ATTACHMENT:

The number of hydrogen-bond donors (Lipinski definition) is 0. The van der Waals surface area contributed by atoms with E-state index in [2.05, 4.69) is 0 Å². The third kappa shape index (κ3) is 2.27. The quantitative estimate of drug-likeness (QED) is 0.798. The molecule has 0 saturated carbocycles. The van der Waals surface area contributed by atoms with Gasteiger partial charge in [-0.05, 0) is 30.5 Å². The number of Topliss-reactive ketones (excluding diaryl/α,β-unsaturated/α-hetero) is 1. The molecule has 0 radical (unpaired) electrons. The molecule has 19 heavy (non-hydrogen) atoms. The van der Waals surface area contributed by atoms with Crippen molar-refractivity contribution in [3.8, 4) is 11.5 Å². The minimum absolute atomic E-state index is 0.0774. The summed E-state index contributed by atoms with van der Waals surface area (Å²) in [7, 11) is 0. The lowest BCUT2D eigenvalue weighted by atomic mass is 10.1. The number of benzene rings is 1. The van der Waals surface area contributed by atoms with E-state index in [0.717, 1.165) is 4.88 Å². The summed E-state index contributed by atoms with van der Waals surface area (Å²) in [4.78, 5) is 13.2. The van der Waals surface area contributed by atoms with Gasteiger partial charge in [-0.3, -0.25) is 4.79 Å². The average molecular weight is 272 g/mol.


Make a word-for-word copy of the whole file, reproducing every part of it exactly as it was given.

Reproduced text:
The number of hydrogen-bond donors (Lipinski definition) is 0. The van der Waals surface area contributed by atoms with E-state index in [2.05, 4.69) is 0 Å². The third kappa shape index (κ3) is 2.27. The quantitative estimate of drug-likeness (QED) is 0.798. The molecule has 0 saturated carbocycles. The van der Waals surface area contributed by atoms with Gasteiger partial charge in [-0.05, 0) is 30.5 Å². The number of Topliss-reactive ketones (excluding diaryl/α,β-unsaturated/α-hetero) is 1. The molecule has 0 radical (unpaired) electrons. The molecule has 19 heavy (non-hydrogen) atoms. The van der Waals surface area contributed by atoms with Crippen molar-refractivity contribution in [3.8, 4) is 11.5 Å². The minimum absolute atomic E-state index is 0.0774. The summed E-state index contributed by atoms with van der Waals surface area (Å²) in [7, 11) is 0. The lowest BCUT2D eigenvalue weighted by atomic mass is 10.1. The number of benzene rings is 1. The van der Waals surface area contributed by atoms with E-state index in [0.717, 1.165) is 4.88 Å². The summed E-state index contributed by atoms with van der Waals surface area (Å²) in [4.78, 5) is 13.2. The van der Waals surface area contributed by atoms with Gasteiger partial charge in [-0.3, -0.25) is 4.79 Å². The average molecular weight is 272 g/mol.